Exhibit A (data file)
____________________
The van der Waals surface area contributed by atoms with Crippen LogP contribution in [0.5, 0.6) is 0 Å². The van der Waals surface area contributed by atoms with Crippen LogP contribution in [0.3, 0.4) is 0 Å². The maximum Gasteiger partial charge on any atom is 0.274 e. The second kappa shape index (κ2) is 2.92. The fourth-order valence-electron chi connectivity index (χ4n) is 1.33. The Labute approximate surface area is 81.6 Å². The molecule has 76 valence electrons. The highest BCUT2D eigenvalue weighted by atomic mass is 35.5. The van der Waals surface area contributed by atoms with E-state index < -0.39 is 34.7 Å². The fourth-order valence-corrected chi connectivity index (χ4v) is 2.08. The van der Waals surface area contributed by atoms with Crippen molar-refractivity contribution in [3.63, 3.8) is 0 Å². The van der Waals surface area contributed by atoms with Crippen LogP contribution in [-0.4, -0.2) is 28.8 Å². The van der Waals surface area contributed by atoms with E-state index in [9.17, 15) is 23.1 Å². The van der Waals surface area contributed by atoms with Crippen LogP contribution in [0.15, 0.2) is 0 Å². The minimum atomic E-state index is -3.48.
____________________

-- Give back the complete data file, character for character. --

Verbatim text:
The van der Waals surface area contributed by atoms with Crippen LogP contribution in [0.5, 0.6) is 0 Å². The van der Waals surface area contributed by atoms with Crippen LogP contribution in [0.3, 0.4) is 0 Å². The maximum Gasteiger partial charge on any atom is 0.274 e. The second kappa shape index (κ2) is 2.92. The fourth-order valence-electron chi connectivity index (χ4n) is 1.33. The Labute approximate surface area is 81.6 Å². The molecule has 76 valence electrons. The highest BCUT2D eigenvalue weighted by atomic mass is 35.5. The van der Waals surface area contributed by atoms with E-state index < -0.39 is 34.7 Å². The fourth-order valence-corrected chi connectivity index (χ4v) is 2.08. The van der Waals surface area contributed by atoms with Crippen molar-refractivity contribution in [3.63, 3.8) is 0 Å². The van der Waals surface area contributed by atoms with Crippen LogP contribution in [-0.4, -0.2) is 28.8 Å². The van der Waals surface area contributed by atoms with E-state index in [9.17, 15) is 23.1 Å². The van der Waals surface area contributed by atoms with Crippen LogP contribution in [0.15, 0.2) is 0 Å². The minimum atomic E-state index is -3.48.